It’s not often you see a product so bad that you wonder if it is a hoax. But that was my first reaction last week when I got my hands on the capital’s newest freesheet The London Weekly. I wasn’t entirely sure who might be trying to fool me or why, but its slogan “the lighthearted paper for lighthearted Londoners” made me think that someone, somewhere must be having a laugh.
Let me give you a taste of the paper’s content. The front page misspells the name of cricketer Phil Tufnell, who appears later in the pages talking about his scandalous addiction to smoking. Mistakes litter the pages, with sentences proclaiming “Cowell is king of immitation” and “Serve them with New Baileys Extra Thick Crea” (sic).
Whole articles appear to have landed on the page without anyone reading them over and sometimes only partially writing them. A splash on Wasps Rugby Union Club was simply a reprinted press release. Meanwhile, the “top five albums” section features just four record reviews. This is chip paper so poor that even your fish supper might feel insulted that you had chosen to wrap it in this newsprint.
The look of the paper also makes you doubt that the last 20 years of evolution in print design actually happened. Large yellow arrows sometimes sit below headlines and sometimes bisect them. It feels like a 14-year-old was let loose on their outdated school software with Microsoft Clip Art. It may be the only paper ever where you turn to the (few) ads to find something worth looking at.
Grumbles about the quality of the publication aside, it is the business side of The London Weekly that really concerns me. If this is not revealed to be a massive hoax, then this is a real product, designed to appeal to real consumers. It might be free but with so little time on their hands, people aren’t prepared to waste their precious hours – or should that be minutes? – unless it is worth it.
After all, it is only a matter of months since News International and Associated Newspapers gave up on their own attempts to run afternoon freesheets. Thelondonpaper and The London Lite had ambitious business plans that fell foul of a weak advertising market and an oversupply of almost indistinguishable publications.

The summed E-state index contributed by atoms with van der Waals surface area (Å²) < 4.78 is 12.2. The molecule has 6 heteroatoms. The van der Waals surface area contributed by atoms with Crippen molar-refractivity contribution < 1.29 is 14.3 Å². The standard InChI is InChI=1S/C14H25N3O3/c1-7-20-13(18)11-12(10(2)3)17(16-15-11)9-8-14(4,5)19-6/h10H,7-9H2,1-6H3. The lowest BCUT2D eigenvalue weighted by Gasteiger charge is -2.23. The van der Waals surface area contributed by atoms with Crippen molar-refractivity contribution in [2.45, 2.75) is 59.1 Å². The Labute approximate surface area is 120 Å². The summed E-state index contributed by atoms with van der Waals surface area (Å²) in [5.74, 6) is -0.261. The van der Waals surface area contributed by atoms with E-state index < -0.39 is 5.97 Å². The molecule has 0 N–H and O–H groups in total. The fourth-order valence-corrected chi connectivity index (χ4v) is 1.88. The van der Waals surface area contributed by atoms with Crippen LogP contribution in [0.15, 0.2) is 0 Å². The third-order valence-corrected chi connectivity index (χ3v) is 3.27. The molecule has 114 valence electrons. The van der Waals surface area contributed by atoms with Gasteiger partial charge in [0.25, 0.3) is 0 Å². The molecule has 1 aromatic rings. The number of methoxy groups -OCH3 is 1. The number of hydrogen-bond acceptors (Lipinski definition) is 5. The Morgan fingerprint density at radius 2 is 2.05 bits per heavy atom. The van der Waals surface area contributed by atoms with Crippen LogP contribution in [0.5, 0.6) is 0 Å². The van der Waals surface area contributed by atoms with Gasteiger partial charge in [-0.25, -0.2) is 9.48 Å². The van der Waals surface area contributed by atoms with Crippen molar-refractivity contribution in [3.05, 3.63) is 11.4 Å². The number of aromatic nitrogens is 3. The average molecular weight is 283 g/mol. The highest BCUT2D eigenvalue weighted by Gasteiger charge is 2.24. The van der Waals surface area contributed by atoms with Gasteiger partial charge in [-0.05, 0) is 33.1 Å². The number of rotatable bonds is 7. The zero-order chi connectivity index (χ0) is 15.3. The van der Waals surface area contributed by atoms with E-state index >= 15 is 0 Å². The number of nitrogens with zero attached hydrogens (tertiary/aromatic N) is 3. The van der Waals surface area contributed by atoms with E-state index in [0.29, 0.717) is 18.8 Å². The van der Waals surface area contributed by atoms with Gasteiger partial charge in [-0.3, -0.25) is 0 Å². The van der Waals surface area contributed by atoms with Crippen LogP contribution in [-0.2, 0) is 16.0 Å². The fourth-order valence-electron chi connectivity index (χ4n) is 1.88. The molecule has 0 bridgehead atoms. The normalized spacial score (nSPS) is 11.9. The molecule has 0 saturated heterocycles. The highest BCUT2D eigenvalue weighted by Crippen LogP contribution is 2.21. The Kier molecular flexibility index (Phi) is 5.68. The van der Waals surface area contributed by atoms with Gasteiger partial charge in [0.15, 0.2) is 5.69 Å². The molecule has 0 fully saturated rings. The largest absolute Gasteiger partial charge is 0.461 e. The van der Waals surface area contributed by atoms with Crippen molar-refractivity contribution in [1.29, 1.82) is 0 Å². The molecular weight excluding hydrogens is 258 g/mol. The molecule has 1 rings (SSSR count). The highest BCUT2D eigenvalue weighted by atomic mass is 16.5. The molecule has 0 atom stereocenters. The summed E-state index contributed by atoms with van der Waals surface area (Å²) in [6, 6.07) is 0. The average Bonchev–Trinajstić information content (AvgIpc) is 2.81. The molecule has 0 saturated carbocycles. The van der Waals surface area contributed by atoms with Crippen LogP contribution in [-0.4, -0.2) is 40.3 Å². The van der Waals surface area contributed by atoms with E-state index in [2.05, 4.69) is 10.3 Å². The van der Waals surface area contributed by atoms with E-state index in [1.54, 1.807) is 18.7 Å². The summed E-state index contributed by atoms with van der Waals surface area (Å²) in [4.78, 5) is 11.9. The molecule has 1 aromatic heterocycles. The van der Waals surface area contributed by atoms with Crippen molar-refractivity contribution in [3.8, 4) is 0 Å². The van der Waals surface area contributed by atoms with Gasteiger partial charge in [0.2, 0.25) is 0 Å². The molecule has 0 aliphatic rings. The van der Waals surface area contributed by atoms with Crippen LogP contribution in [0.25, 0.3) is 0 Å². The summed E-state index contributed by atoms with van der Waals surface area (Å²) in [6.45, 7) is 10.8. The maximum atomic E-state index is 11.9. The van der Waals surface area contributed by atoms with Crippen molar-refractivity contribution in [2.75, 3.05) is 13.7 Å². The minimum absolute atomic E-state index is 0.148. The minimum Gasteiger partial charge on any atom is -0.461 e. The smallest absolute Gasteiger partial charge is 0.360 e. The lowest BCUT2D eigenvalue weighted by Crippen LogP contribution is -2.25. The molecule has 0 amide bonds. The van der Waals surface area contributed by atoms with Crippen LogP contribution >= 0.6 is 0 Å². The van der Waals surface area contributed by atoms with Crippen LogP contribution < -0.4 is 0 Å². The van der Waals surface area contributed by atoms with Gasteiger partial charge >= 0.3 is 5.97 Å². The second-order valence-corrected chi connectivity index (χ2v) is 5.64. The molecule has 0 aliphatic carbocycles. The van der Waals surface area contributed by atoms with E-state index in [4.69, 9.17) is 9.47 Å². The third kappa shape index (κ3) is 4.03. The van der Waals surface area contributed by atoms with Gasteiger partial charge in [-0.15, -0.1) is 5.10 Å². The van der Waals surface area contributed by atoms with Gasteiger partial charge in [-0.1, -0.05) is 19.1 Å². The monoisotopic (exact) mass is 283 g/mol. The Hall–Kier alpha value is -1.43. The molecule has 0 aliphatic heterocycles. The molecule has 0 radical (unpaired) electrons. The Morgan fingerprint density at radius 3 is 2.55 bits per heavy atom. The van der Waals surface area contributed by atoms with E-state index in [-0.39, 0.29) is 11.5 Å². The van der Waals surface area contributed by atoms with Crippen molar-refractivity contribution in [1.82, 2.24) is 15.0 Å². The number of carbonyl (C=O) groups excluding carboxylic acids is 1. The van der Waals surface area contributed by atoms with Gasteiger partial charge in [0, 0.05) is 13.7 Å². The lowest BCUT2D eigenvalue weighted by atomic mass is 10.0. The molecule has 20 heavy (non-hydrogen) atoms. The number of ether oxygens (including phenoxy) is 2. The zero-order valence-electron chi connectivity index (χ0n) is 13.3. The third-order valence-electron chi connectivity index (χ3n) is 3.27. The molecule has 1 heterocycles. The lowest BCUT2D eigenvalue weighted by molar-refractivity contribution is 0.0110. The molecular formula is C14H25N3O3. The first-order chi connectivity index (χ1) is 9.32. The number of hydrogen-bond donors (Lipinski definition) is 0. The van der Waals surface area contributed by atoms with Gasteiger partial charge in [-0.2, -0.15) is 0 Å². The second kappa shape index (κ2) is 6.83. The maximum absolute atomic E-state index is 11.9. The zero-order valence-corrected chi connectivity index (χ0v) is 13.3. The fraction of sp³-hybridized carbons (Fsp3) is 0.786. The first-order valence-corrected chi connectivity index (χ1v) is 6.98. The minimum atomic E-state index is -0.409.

As the two major publishers’ freesheets fell away, paid-for competitor the Evening Standard decided at the end of 2009 that it would remove its 180-year-old price tag for consumers. The paper gambled on raising its circulation high enough to attract more advertisers and make up its profits deficit that way.
It seems to have had some success. Or at least the National Readership Survey figures, out last week, suggest that in the last three months of 2009, the Standard attracted 1.37 million readers, from a circulation of 600,000. This was up from 556,000 readers on a base of around 200,000 in the quarter from April to September. Its ABC1 readers are now 76.7% of the total.
But surely with its youthful “lighthearted” tone, The London Weekly could sneak in and snatch some of the ads from this grande dame of publishing? Well, no. While The London Weekly put out a launch statement claiming to be for “young Londoners”, youth-focused advertisers have defected to morning freesheet Metro, according to the managing director of the Standard. From the sparse pages of The London Weekly, it does not appear that too many have been convinced that trying the newbie would be fun.
The problem for The London Weekly boils down to more than its competitors, however. Its whole brand simply makes no sense. Who is this aimed at? It isn’t young people. I cannot believe 18- to 25-year-olds care about retired cricketer Phil Tufnell. Nor is it for a more mature audience, used to reading quality press free from the Standard.
The London Weekly has yet to find a brand positioning of its own. It isn’t funny enough to be lighthearted; it isn’t well-designed enough to compete with Metro and the Evening Standard; and it isn’t niche enough to offer anything different to readers than they can read anywhere else.
Alright, maybe it is supposed to be anyone of any age who is “lighthearted”. But the paper isn’t actually funny, just badly put together. It’s not full of jokes or satirical articles like Viz or Private Eye.
To succeed on the mean streets of London, a freesheet needs a real brand. If you don’t have deeper pockets than News International, you have to go niche. For example, theblogpaper, which launched last summer and crowdsources its content from blogs, survived its first six months because it offers something different from mainstream press or other freesheets.
City AM is another good example of finding your niche and exploiting it. In October last year, chief executive Jens Torpe told Marketing Week that he had grown revenues 21% the previous year. And this was during a recession affecting the paper’s readership and advertisers in the financial community.
The London Weekly has yet to find a brand positioning of its own. It isn’t funny enough to be lighthearted; it isn’t well-designed enough to compete with Metro and the Evening Standard; and it isn’t niche enough to offer anything different to readers.
Tony Woodcock, co-founder of the company behind the paper, Global Publishing Group, admitted on Friday that the launch issue had faced a “mixed reception”. But he argued: “Anyone who expects perfection for a brand new launch is practically living in a dream world. We are very content with the thousands of support [sic] we have had from readers who have picked up a copy this morning…”
I find it hard to believe that “thousands” of anyone will continue reading The London Weekly when the gaffes start right at the top of the brand. I hope this is a hoax because otherwise, it’s just a very sad story indeed.